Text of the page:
In Greek topos means place and the prefix u tends to be used with negative meaning, so that utopia means no place or nowhere. Bron-islaw Baczko (1978) indicates that a utopia is the imagined representation of a society op-posed to existing. This representation can be seen as one of the possibilities of the real soci-ety, and through its contrast with, reveal nega-tive aspects of the actual society.

    As a form of sociological art, the ciurbi is an artwork presented in urban space, different from traditional forms of art that usually can be seen in galleries and museums. In this case, the passers-by see the ciurbis during their usual journeys and their experience with the artwork is influenced by the surprise of casual encoun-ter. The MdiaLab teams idea is to modify social behaviors, in other words, waking the damped perceptions of passers-by.

    To understand the relation between ciurbi and the urban space we also need to consider that ciurbis also include elements of play. The playground of the ciurbi is the public space. This moment of play can remain in the par-ticipants memory, they can keep this experi-ence in mind each time they are in that place and this can bring them new ideas about their city. This appropriation of the urban space, the feeling of belonging, the will to participate and the confidence in the city can help people to make urban modifications. These feelings can be important to the future of the city and to the renovation of urban spaces.

    The MdiaLab teams idea, that the ciurbis can improve the relationship between participants and their cities, indicates a utopian goal: that of the possibility of building a new society. The goal of making the ciurbis is that of building an imagined and perfect society, by proposing a critique of the existing society. It offers the vision of a future society created by the aboli-tion of the negative elements of the existing so-ciety (as oppression, exploitation, domination, inequality, injustice) and the development of its positive elements (scientific and technical knowledge, arts). As Baczko (1978) indicates, the key is that the utopia can be only possible when we consider a new society.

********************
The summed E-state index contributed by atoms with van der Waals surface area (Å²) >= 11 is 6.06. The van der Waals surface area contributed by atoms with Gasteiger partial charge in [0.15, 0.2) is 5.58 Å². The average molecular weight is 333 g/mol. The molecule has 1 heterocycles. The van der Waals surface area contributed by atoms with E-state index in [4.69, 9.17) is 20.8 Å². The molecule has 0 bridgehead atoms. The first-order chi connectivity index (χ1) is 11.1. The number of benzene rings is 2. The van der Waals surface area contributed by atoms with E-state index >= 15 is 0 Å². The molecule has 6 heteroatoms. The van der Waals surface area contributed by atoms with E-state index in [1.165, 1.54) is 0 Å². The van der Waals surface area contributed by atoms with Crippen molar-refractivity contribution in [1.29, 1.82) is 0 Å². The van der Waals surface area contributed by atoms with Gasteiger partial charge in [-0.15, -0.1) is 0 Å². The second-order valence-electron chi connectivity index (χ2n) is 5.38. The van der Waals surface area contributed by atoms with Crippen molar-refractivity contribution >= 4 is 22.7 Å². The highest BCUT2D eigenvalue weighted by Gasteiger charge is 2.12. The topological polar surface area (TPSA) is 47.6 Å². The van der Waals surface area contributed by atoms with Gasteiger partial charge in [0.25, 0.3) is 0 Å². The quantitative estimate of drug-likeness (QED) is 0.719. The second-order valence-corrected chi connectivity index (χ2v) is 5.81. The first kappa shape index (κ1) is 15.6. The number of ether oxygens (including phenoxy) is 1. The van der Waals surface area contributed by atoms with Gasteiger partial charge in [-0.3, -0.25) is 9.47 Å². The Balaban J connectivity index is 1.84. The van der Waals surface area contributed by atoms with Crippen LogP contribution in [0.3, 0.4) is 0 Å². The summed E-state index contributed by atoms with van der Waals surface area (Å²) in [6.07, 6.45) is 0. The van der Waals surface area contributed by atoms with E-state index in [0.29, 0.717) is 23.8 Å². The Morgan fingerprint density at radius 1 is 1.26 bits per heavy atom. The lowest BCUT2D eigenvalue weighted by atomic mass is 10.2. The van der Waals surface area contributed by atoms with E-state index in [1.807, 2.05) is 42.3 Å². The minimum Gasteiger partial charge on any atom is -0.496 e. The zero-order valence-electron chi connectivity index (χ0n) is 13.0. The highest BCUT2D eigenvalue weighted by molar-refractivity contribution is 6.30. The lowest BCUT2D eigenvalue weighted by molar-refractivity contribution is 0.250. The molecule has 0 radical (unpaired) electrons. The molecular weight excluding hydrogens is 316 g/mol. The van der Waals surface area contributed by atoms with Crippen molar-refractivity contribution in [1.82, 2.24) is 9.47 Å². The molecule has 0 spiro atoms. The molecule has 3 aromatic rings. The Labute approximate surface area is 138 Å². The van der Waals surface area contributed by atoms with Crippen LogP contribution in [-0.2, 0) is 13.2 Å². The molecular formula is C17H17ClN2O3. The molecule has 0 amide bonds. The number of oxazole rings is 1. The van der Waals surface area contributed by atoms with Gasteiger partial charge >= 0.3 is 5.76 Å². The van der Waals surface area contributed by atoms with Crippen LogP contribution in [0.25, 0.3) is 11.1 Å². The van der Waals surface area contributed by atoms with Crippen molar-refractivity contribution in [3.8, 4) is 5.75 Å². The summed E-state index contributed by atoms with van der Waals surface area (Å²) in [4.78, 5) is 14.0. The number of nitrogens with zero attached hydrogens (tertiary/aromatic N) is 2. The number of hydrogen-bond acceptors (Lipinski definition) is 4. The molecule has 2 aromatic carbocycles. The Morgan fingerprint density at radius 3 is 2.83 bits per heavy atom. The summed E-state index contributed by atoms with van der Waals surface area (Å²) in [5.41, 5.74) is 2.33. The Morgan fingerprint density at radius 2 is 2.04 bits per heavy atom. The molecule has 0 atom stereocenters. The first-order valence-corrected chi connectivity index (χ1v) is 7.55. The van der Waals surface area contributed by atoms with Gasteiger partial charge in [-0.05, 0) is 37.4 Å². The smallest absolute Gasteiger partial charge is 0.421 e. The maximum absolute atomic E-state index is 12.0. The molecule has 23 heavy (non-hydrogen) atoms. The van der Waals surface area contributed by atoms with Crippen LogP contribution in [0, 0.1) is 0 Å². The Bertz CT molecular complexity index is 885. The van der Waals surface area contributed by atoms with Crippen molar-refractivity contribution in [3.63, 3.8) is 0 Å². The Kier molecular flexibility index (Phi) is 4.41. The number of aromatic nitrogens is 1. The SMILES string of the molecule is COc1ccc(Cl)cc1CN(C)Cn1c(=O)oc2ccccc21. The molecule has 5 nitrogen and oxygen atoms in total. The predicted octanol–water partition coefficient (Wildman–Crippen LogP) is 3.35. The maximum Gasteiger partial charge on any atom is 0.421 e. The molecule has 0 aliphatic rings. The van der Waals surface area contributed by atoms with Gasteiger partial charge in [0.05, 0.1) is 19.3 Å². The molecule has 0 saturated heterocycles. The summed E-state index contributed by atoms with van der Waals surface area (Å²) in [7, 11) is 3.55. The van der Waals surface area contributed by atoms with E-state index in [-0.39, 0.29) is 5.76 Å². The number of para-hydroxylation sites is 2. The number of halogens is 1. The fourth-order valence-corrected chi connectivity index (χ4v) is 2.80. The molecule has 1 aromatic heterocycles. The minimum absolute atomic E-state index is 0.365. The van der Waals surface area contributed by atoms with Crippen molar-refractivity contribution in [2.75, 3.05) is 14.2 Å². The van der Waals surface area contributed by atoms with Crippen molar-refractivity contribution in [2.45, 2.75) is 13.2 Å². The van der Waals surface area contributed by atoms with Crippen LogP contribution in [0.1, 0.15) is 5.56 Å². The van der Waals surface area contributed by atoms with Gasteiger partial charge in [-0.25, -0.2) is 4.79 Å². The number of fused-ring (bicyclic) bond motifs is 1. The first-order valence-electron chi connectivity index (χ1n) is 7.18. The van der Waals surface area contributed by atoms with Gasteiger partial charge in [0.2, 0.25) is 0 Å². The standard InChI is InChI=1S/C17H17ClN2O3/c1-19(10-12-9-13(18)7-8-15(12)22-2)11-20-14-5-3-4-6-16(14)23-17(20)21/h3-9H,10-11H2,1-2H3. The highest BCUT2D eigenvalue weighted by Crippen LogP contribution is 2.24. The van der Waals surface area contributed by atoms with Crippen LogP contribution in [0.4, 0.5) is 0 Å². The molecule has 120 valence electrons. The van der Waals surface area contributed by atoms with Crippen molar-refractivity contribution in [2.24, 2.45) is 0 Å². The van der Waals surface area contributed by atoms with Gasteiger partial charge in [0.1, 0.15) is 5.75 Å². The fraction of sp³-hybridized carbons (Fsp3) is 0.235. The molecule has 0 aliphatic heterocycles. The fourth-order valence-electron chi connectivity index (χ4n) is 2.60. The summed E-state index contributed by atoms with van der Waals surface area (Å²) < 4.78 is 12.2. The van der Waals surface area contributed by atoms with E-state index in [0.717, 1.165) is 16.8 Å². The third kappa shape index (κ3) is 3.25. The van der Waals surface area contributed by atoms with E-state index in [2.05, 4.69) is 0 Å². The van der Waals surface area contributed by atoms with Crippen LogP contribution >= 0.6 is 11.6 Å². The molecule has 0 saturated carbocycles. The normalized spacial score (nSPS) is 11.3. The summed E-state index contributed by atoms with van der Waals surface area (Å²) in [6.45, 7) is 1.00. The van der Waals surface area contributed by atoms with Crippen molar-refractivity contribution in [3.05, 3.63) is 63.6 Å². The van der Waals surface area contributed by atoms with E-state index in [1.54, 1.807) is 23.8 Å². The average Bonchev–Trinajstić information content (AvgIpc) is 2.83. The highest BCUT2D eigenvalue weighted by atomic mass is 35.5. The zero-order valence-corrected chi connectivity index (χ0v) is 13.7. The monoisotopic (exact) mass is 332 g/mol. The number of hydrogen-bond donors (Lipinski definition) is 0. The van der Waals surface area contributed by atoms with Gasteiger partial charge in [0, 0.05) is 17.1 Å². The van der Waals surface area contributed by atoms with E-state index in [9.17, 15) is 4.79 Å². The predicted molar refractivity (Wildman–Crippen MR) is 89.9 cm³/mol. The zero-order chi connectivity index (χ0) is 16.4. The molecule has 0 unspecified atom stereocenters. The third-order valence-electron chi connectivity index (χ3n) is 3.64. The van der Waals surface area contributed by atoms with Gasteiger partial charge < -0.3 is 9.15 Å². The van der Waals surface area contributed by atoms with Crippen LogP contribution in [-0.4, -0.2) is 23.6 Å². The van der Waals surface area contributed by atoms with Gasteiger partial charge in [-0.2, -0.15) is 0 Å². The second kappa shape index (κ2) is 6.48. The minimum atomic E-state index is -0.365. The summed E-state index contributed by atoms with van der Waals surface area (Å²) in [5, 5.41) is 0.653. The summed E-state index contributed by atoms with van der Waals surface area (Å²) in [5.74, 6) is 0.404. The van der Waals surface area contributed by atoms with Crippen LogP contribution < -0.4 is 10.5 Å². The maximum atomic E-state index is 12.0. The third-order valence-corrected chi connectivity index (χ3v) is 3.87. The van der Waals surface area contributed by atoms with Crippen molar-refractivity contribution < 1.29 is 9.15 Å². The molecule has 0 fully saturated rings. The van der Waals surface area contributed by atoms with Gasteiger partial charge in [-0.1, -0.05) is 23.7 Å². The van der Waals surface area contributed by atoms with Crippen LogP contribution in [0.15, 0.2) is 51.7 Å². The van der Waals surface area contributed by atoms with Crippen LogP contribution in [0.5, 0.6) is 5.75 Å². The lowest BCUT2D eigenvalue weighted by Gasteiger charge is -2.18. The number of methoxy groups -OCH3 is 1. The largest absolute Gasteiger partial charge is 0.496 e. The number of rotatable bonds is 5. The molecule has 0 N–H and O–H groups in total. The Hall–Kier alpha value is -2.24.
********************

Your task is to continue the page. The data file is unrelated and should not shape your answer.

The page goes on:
Ciurbi Geopartitura (2012). Braslia - DF

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    According to Baczko (1978), utopy is a dis-course whose boundaries are mobile, but the important thing is that this discourse is not a program of action, but an exercise in imagina-tion. In other words, the utopian is a revolu-tionary or a reformer conscious of the prema-ture and untimely nature of his ideas: ideas that therefore, may not be offered as a program. As Claude Gilbert Dubois (1968) writes, the uto-pian discourse remains in the plane of the po-tential and hypothetical, referring to a possible world that does not carry with it the certainty of its realization. However, he goes on to sug-gest that utopian discourses can inspire actions or a practiced utopy. Thus, the practiced utopy meets the idea of activism.

    As a form of sociological art, the ciurbi can be considered as an artistic, activist action. This is because the ciurbi is computer graf-fiti, which aims to modify social behaviors, in other words, waking the damped perceptions of passers-by.

    The ciurbis are made with the intention of bringing contributions to society, even if the

    contributions are imaginary rather than con-crete, since we can redefine meaning and pos-sibilities and break boundaries, representing the problems of contemporary society in a symbolic fashion.

    The word activism indicates the policy or action of using a camp